The Business Council opposes this legislation that would create a state-level version of the Federal “Worker Adjustment and Retraining Notification Act.”
This bill continues an unfortunate trend by which New York imposes more onerous state-level versions of federal requirements. In doing so, this legislation makes the state's regulatory climate incrementally less competitive than that found in most other states, let alone compared to our foreign competitors.
Federal law already requires employers of 100 or more to provide 60 days notice to affected employees if there is a planned plant closing affecting more than 50 workers at a single site of employment, or a planned “mass layoff” affecting more than 50 employees, or 33% of existing full-time workers, at a single site.
This bill would cut the federal applicability threshold in half, applying the state version of WARN to employers of 50 or more. If adopted, we project that this bill would impose notification requirements and regulatory restrictions on more than 13,000 additional New York State small businesses who have between 50 and 100 employees.
This bill would also extend that notification period to 90 days, and as a result, prohibit the layoffs for that period of time, with limited exceptions.
Layoffs are not a frivolous matter. The decision to make significant layoffs is usually in context of efforts to survive a significant economic or market downturn. This legislation would impose restrictions on a small business' ability to respond to changing market conditions or changing financial conditions of the firm. By delaying such responses by ninety days, these restrictions could place the entire business, and the business' entire workforce, at increased jeopardy.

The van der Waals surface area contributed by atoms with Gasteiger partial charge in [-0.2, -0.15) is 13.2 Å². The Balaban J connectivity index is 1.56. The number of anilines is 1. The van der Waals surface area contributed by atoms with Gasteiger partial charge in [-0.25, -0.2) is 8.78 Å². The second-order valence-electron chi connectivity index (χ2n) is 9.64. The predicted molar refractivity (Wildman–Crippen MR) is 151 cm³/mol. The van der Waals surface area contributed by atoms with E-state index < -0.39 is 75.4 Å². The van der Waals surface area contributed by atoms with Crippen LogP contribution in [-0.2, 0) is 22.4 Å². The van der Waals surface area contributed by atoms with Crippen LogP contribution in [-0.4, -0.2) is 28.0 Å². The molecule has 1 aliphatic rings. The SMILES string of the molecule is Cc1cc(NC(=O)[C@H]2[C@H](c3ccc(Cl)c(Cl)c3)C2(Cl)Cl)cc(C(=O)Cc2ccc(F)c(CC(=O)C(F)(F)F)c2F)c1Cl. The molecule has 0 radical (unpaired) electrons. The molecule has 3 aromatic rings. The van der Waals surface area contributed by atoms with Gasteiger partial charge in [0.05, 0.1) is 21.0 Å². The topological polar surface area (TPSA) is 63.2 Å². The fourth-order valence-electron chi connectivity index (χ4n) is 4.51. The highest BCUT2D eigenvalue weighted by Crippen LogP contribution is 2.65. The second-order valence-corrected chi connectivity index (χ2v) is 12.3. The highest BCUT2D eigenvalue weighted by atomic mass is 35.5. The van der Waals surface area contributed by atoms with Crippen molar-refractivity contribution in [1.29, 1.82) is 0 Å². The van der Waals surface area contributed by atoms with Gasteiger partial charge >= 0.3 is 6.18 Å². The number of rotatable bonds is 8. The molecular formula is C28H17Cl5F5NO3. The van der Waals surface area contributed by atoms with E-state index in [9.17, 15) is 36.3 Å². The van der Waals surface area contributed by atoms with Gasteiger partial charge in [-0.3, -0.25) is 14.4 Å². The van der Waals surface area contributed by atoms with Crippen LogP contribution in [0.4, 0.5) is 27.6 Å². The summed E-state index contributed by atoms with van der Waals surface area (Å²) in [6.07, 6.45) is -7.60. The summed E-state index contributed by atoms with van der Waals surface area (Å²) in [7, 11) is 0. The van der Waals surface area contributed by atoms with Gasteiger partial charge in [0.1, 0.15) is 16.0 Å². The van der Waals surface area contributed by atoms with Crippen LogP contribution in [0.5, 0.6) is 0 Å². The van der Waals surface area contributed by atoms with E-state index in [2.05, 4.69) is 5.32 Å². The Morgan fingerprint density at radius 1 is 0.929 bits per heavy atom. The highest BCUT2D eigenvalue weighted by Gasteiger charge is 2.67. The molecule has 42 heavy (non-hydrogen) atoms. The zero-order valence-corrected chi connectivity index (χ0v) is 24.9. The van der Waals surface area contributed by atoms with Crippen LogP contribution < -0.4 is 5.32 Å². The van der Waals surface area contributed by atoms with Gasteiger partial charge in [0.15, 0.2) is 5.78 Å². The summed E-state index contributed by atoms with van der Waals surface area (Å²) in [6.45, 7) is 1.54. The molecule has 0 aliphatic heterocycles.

Finally, while the exceptions to the notice provision in this bill generally mirror those at the federal level, these exceptions will be subject to new, state-level interpretation, again raising questions of inconsistent treatment of in-state and out-of-state businesses.
In summary, we share the legislature's concern over the consequence of major job reductions. However, we believe the legislature should focus more on fundamental anti-competitiveness factors affecting New York State business, rather than imposing additional, incrementally more stringent regulatory requirements on the state's private sector.
For these reasons, The Business Council opposes adoption of S.8212/A.10847.